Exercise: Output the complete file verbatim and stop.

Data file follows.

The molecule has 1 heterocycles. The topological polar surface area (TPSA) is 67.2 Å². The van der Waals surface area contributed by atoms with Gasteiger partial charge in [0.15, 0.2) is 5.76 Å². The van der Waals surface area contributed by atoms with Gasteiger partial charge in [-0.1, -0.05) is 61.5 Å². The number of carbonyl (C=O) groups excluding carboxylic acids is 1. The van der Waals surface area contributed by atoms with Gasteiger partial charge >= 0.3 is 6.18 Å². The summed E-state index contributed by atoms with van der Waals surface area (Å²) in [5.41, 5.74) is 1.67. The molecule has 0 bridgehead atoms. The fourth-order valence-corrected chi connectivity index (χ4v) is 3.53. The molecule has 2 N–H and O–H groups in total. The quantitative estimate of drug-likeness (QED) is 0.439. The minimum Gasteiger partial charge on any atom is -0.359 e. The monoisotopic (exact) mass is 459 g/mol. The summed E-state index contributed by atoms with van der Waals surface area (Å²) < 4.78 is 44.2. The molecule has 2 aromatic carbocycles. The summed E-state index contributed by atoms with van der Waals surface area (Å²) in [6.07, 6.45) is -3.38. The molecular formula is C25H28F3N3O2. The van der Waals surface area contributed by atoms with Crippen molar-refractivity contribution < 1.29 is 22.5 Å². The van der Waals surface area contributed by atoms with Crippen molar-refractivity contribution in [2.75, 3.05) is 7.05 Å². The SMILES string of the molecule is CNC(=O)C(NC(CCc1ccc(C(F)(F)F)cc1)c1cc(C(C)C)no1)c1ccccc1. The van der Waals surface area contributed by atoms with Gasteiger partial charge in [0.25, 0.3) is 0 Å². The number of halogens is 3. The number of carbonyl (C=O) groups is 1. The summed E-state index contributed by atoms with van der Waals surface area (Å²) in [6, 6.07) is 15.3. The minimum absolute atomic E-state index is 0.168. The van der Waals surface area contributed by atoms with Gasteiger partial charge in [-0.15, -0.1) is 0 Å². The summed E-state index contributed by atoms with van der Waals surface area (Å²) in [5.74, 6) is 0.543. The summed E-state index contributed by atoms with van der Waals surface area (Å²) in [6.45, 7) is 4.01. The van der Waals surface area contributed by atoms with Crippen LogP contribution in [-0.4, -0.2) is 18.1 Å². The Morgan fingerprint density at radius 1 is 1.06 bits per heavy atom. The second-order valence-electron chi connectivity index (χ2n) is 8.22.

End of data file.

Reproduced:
The molecule has 1 heterocycles. The topological polar surface area (TPSA) is 67.2 Å². The van der Waals surface area contributed by atoms with Gasteiger partial charge in [0.15, 0.2) is 5.76 Å². The van der Waals surface area contributed by atoms with Gasteiger partial charge in [-0.1, -0.05) is 61.5 Å². The number of carbonyl (C=O) groups excluding carboxylic acids is 1. The van der Waals surface area contributed by atoms with Gasteiger partial charge >= 0.3 is 6.18 Å². The summed E-state index contributed by atoms with van der Waals surface area (Å²) in [5.41, 5.74) is 1.67. The molecule has 0 bridgehead atoms. The fourth-order valence-corrected chi connectivity index (χ4v) is 3.53. The molecule has 2 N–H and O–H groups in total. The quantitative estimate of drug-likeness (QED) is 0.439. The minimum Gasteiger partial charge on any atom is -0.359 e. The monoisotopic (exact) mass is 459 g/mol. The summed E-state index contributed by atoms with van der Waals surface area (Å²) < 4.78 is 44.2. The molecule has 2 aromatic carbocycles. The summed E-state index contributed by atoms with van der Waals surface area (Å²) in [6.07, 6.45) is -3.38. The molecular formula is C25H28F3N3O2. The van der Waals surface area contributed by atoms with Crippen molar-refractivity contribution < 1.29 is 22.5 Å². The van der Waals surface area contributed by atoms with Crippen molar-refractivity contribution in [2.75, 3.05) is 7.05 Å². The SMILES string of the molecule is CNC(=O)C(NC(CCc1ccc(C(F)(F)F)cc1)c1cc(C(C)C)no1)c1ccccc1. The van der Waals surface area contributed by atoms with Gasteiger partial charge in [0.25, 0.3) is 0 Å². The number of halogens is 3. The number of carbonyl (C=O) groups is 1. The summed E-state index contributed by atoms with van der Waals surface area (Å²) in [6, 6.07) is 15.3. The minimum absolute atomic E-state index is 0.168. The van der Waals surface area contributed by atoms with Gasteiger partial charge in [-0.15, -0.1) is 0 Å². The summed E-state index contributed by atoms with van der Waals surface area (Å²) in [5.74, 6) is 0.543. The summed E-state index contributed by atoms with van der Waals surface area (Å²) in [6.45, 7) is 4.01. The van der Waals surface area contributed by atoms with Crippen LogP contribution in [-0.4, -0.2) is 18.1 Å². The Morgan fingerprint density at radius 1 is 1.06 bits per heavy atom. The second-order valence-electron chi connectivity index (χ2n) is 8.22.